Protocol: Predictors of youth gang membership in low- and middle-income countries: A systematic review
Higginson, Angela, Benier, Kathryn, Shenderovich, Yulia, Bedford, Laura, Mazerolle, Lorraine, & Murray, Joseph (2014) Protocol: Predictors of youth gang membership in low- and middle-income countries: A systematic review. Campbell Systematic Reviews.
There is evidence of gang violence in low- and middle-income countries in Africa and Asia, and the prevalence of gangs is particularly well documented throughout Central and South America (Decker & Pyrooz, 2010; Gatti et al., 2011). Official estimates of gang membership in Central America estimate approximately 69,000 members, while academic estimates believe this figure to be closer to 200,000 (UNODC, 2007). Some estimates are as high as 500,000 gang members in the region including South America and the Caribbean, and gangs have been identified as “the primary threat to regional stability and security” (Muggah & Aguirre, 2013). While reporting and recording issues make it difficult to estimate rates of gang violence, the homicide rate in Colombia, Brazil, El Salvador and Guatemala are substantially higher than those of European and North American countries (Decker & Pyrooz, 2010; UNODC, 2007). Gangs are also active in South Africa, with an estimate of 100,000 members in Western Cape alone (Reckson & Becker, cited in Decker & Pyrooz, 2010); however, to date, there is limited research examining gangs in Africa and Asia...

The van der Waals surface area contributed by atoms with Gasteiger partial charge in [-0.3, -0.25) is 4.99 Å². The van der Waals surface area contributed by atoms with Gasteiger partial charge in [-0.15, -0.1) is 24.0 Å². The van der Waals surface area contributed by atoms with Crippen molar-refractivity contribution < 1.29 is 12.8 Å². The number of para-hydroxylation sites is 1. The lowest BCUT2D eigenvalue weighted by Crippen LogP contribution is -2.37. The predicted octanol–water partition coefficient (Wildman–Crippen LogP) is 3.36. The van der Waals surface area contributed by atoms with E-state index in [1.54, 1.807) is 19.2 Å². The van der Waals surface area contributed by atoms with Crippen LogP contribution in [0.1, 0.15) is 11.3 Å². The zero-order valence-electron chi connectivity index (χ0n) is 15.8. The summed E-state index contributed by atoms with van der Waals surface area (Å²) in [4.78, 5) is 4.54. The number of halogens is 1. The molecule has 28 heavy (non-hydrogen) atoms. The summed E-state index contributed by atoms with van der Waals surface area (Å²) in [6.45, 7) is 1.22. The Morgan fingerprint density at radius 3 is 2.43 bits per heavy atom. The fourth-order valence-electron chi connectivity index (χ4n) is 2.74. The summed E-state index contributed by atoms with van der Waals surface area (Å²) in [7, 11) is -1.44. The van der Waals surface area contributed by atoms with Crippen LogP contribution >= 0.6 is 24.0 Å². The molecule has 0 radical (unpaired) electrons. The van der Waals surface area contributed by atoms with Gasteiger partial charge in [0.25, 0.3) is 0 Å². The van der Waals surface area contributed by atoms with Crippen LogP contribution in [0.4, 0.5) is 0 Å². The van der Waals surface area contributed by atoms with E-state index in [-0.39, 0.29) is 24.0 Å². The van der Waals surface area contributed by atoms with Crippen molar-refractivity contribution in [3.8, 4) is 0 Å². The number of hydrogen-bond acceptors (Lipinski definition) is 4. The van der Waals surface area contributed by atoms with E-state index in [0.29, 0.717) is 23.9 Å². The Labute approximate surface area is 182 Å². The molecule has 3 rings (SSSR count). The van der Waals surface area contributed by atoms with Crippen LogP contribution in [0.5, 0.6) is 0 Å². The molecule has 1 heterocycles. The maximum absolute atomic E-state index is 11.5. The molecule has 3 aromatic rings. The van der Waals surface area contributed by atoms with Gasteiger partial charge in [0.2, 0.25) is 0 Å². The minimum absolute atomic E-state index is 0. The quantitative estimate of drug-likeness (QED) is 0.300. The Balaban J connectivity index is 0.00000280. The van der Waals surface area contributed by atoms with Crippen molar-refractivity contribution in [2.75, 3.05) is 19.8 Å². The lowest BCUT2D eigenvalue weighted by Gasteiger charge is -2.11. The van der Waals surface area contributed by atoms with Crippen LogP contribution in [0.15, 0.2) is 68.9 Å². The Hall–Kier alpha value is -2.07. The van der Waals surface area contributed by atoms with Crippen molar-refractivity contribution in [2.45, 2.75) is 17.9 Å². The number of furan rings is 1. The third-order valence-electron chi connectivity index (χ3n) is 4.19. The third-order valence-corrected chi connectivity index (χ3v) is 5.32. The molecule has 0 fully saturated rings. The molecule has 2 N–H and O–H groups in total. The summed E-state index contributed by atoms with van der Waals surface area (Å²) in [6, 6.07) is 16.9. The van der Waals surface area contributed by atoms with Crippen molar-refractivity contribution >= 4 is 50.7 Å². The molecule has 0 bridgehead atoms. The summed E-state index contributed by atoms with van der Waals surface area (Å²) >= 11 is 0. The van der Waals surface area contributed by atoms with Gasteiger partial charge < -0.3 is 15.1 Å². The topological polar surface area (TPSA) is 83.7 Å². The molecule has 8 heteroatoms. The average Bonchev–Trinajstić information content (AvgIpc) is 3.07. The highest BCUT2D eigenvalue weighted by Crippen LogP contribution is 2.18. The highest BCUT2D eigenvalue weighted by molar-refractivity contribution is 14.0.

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|Item Type:||Journal Article|
|Keywords:||gang crime, youth crime, gang violence in developing countries|
|Subjects:||Australian and New Zealand Standard Research Classification > STUDIES IN HUMAN SOCIETY (160000) > CRIMINOLOGY (160200)|
|Divisions:||Current > Research Centres > Crime & Justice Research Centre
Current > QUT Faculties and Divisions > Faculty of Law
Current > Schools > School of Justice
|Deposited On:||24 Jul 2016 23:48|
|Last Modified:||26 Jul 2016 00:19|
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